"Milwaukee Journal Sentinel" Book Feature
This book feature, by Getta Sharma-Jensen, appeared in the "Milwaukee Journal Sentinel" on October 29, 2005
Women's tales, told by women
Josette Vieau Juneau was Milwaukee's first "first lady," married to Laurent Solomon Juneau, the city's first mayor. She ran their family store and stockade, was fluent in French and after the Erie Canal opened around 1825, welcomed "distinguished visitors." But did you know she was of mixed blood, and proudly carried her Menominee heritage?
Full-bodied stories such as hers are the enticements in "Women's Wisconsin: From Native Matriarchies to the New Millennium," which Genevieve G. McBride edited and the Wisconsin Historical Society Press just published.
The anthology is among several recent books that spotlight American women at different stages in the nation's history. They are a fascinating and important window to the lives and accomplishments of women. Four such books that I found in the piles around my desk would make wonderful gifts.
McBride, an associate professor of history and director the University of Wisconsin-Milwaukee women's studies program, set out to collect, as she writes, "in one place a remarkable historical record by and about women's place in Wisconsin" as published in more than 350 issues of the Wisconsin Magazine of History as well as other publications of the state Historical Society.
The result is a rich tapestry of biographical and other stories - from "the first women" in the late 1700s, many of them powerful American Indians, to those on the frontier in the 1800s and to those during World War II and after. A look into the future ends the collection.
McBride's canvas was big. She succeeds in filling it admirably, without leaving out even such sometimes-forgotten groups as black and American Indian women during the war years. There's also a chapter titled: "Remembering the Holocaust."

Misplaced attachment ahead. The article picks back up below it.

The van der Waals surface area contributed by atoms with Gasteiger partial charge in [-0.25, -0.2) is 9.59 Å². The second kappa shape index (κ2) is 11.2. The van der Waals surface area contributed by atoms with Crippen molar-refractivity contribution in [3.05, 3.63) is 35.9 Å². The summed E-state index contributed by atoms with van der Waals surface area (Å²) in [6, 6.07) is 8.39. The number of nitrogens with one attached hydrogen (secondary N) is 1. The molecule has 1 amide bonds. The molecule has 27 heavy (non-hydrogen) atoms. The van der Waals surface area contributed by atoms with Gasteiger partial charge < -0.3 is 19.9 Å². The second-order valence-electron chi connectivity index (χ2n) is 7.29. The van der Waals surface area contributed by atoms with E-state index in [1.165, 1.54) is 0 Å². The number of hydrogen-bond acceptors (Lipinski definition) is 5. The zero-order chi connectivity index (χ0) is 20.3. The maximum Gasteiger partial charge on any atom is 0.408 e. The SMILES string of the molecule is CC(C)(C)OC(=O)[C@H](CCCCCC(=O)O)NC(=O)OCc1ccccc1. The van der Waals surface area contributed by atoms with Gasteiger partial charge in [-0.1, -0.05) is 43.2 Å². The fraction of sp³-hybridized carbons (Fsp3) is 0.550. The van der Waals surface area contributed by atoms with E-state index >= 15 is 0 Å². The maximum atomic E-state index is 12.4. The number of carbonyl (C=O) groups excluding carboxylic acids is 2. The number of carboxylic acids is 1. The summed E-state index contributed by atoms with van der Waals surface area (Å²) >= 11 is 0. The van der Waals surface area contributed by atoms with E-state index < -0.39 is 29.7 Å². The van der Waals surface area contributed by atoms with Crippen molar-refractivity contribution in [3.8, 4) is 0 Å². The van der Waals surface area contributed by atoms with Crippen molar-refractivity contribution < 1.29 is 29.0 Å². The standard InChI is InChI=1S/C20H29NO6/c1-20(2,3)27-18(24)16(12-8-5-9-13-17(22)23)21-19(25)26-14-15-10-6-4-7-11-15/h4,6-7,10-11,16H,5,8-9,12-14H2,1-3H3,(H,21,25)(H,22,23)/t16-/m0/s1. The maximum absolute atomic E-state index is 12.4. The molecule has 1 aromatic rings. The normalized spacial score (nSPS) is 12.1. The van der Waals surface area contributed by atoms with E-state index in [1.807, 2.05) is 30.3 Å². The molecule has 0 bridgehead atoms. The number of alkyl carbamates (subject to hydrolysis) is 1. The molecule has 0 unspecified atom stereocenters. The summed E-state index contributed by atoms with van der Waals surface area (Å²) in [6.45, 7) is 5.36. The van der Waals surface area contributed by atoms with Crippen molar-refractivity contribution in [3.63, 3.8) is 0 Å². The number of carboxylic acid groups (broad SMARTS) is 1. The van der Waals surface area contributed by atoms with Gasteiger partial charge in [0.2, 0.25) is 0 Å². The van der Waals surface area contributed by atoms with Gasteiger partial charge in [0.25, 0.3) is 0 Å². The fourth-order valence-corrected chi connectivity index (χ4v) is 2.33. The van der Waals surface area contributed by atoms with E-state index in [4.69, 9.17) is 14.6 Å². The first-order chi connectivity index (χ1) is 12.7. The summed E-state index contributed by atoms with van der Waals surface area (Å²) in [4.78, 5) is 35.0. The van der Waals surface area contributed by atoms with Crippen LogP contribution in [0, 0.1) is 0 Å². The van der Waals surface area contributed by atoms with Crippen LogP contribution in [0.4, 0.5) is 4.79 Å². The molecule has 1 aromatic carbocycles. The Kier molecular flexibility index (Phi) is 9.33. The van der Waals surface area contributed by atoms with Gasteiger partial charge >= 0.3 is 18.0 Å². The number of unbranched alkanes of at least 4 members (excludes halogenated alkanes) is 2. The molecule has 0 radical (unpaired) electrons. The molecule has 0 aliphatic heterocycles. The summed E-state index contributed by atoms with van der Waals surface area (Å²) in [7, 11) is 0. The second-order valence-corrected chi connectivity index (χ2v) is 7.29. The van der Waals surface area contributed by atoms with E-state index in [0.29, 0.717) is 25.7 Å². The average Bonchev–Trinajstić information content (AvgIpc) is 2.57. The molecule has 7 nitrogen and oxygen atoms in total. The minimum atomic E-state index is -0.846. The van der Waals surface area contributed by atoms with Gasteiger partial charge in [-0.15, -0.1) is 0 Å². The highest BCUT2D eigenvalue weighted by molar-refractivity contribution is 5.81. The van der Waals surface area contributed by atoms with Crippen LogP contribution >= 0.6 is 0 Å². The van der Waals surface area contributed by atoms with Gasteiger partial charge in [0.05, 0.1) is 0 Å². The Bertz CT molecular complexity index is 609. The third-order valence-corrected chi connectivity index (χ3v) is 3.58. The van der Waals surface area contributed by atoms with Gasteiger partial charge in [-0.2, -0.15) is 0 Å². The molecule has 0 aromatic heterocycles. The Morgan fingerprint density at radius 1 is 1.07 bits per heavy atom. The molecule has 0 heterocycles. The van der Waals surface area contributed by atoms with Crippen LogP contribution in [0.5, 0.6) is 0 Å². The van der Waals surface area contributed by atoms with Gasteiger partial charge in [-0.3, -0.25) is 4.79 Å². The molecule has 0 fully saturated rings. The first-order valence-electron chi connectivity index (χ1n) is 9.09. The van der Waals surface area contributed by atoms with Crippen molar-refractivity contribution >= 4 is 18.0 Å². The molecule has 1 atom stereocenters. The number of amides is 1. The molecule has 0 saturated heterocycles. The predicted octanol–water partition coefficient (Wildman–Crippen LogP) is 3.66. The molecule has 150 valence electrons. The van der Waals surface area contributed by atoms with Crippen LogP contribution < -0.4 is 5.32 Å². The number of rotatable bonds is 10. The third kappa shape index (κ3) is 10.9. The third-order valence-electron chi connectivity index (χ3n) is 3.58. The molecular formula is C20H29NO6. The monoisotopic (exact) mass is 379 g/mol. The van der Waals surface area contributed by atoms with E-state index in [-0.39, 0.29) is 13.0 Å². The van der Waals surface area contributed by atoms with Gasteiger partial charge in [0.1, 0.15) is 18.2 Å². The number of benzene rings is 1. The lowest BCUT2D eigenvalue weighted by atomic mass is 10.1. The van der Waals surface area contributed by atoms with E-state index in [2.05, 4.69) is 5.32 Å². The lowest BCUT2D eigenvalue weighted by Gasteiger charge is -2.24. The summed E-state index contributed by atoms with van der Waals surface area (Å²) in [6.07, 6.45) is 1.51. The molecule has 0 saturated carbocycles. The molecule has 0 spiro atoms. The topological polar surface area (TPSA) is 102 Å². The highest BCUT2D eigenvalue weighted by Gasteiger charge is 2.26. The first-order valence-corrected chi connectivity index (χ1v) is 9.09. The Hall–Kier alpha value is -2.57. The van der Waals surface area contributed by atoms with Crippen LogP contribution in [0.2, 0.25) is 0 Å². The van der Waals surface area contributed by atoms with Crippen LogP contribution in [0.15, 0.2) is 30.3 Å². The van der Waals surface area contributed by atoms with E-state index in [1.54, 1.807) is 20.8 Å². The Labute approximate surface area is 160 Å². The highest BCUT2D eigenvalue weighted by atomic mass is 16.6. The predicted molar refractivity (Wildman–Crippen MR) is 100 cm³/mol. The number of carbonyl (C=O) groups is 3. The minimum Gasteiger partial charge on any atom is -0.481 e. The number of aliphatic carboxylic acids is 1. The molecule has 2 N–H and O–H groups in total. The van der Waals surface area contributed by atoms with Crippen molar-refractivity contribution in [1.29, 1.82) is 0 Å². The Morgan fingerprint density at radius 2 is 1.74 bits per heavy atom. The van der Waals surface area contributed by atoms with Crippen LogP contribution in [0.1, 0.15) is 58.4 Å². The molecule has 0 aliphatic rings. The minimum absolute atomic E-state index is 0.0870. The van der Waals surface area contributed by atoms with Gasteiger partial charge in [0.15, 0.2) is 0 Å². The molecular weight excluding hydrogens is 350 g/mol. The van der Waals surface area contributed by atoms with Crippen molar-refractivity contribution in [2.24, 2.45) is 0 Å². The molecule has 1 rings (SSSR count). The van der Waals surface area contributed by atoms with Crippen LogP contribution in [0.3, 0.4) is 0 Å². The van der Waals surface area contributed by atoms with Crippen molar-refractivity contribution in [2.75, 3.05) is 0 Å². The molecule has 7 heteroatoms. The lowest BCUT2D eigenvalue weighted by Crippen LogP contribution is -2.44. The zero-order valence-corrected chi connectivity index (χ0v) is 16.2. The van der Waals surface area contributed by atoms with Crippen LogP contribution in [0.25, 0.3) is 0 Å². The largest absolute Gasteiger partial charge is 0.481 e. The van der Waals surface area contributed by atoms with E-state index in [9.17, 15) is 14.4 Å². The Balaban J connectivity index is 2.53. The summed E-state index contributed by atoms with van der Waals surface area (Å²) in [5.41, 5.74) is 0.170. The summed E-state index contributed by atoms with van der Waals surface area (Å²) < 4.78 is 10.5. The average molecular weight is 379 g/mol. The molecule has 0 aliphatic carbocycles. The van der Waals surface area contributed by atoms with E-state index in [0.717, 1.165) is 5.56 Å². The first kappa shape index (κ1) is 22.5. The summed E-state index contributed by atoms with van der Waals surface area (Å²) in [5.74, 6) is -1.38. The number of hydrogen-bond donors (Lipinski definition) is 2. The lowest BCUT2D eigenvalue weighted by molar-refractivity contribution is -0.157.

Another look at women comes from the Milwaukee County Historical Society. Written by Mary Kellogg Rice, "Useful Work for Unskilled Women: A Unique Milwaukee WPA Project" recounts the seven-year project to give jobs to unskilled women on public assistance in Milwaukee County.
Rice helped start the program in 1935 and served as its art director until just before the program ended. Though her book focuses on the project itself and individual women are rarely spotlighted, it allows a tangential understanding of the lives of poorer women during that time.
"Sisters: The Lives of America's Suffragists" by historian Jean Baker (Hill and Wang) unspools the lives of Lucy Stone, Susan B. Anthony, Elizabeth Cady Stanton, Frances Willard and Alice Paul as it unfolds the story of the women's rights movement. The story, itself compelling, becomes more so in Baker's skillful hands. No reader can walk away from this without understanding, and being moved, by the tremendous accomplishments of these women.
And finally, the 824-page "Women's Letters: America from the Revolutionary War to the Present" (Dial Press) gives an almost panoramic look at our history and culture through the eyes of American women. The 400 letters that editors Lisa Grunwald and Stephen J. Adler included become a thermometer of morals and culture of the past 99 years or so.